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2006 Toyota Prius

Parked on a Sandy, Utah street – a Toyota Prius.  Odd choice for Hatch in the Wild?  Perhaps, but it gives way to a little debate and some fun with Photoshop.

Don't comic heroes usually have more muscle?

Is this the superhero that will save the world?  Time will tell.  Until then, love it or hate it, this is what a “hybrid” looks like.  The hybrid revolution started with the Toyota Prius in 1997, and has since spread to nearly every other manufacturer selling in the US.

For whatever reason, the form factor chosen for this revolution was the hatchback.  Along with that original Prius – the Honda Insight, when introduced in 2000, was a three-door hatch.  The original GM EV1 (yes, it was a full electric, so sue me) was as well.  The 2009 redesign of the Insight drew obvious cues from its Toyota competition, becoming a five-door.

It almost seems that like a tissue is a “kleenex,” a boxy five-door is a “hybrid” to many people.

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1985 Toyota Corolla

On a recent hazy evening in Salt Lake City, a golden era hatchback sits and waits to serve its master.


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2005 Hyundai Elantra

Impressive looking ride, no?  The 2005 Hyundai Elantra mixed sleek lines with exceptional materials and powerful engines to… no, you’re right.  It’s a pretty basic rig.  Low cost, decent quality, generally run of the mill.

Brobdingnagian - look it up.

So why is it featured here?  Two words: towing capacity.  Read on…

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2006 Toyota Corolla Seca

A few years ago, I took a trip to Australia.  I went by myself and maintained a strict budget, as I knew that like the United States, Australia is a BIG country and I’d need a rental car.  Or two… or three.  See, Qantas Airlines does this deal occasionally where you can fly down under, then have a couple of additional flights within the country for free.  It was quite a deal and made for an awesome adventure.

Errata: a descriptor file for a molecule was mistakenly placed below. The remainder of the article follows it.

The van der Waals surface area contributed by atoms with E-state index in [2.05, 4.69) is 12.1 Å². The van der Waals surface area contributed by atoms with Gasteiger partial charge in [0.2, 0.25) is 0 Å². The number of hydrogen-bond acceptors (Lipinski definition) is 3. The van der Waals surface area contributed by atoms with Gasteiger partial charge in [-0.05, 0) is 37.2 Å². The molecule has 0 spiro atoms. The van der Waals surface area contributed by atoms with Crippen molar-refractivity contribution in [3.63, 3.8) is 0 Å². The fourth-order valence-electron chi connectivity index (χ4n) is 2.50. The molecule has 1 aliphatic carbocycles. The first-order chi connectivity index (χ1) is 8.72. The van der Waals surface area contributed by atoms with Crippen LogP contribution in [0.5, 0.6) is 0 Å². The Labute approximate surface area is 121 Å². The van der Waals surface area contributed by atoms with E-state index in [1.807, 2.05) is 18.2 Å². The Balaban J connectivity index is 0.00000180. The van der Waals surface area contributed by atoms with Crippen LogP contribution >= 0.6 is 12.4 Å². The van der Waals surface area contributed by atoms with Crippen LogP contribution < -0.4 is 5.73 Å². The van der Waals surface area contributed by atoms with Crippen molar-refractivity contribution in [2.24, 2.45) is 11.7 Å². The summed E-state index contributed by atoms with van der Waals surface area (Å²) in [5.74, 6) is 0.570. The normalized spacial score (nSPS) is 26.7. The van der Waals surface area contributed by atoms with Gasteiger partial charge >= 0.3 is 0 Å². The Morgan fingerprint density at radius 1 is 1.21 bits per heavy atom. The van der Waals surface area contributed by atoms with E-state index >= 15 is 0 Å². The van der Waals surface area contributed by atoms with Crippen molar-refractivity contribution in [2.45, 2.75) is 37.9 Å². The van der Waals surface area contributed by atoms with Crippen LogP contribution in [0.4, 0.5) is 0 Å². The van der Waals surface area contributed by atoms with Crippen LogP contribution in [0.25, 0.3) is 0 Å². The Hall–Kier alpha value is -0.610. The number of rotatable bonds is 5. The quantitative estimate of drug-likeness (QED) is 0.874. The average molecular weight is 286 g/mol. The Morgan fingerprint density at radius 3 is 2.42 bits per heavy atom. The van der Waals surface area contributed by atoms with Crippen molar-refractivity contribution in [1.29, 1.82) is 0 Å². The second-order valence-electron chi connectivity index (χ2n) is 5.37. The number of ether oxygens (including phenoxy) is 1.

I flew into Brisbane first, and had a car rental reserved before I left the states.  I’d asked for a compact – with the only option being that it be an automatic – I figured it would be best to get used to the idea of driving on the wrong side of the road before trying to wrangle a stick shift as well.

The first of several Secas

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1987ish Honda Accord

The 3rd generation Honda Accord was produced between 1986 and 1989 and in my opinion, was one of the best looking mainstream cars of its time.  The low, wedge-shaped hood was accentuated with pop-up headlights, a low beltline and clean, straight character lines. Designers of today’s cars could learn a lesson from sitting in a mid-80s Honda and beholding the fantastic sightlines afforded by the large glass area.  But I digress…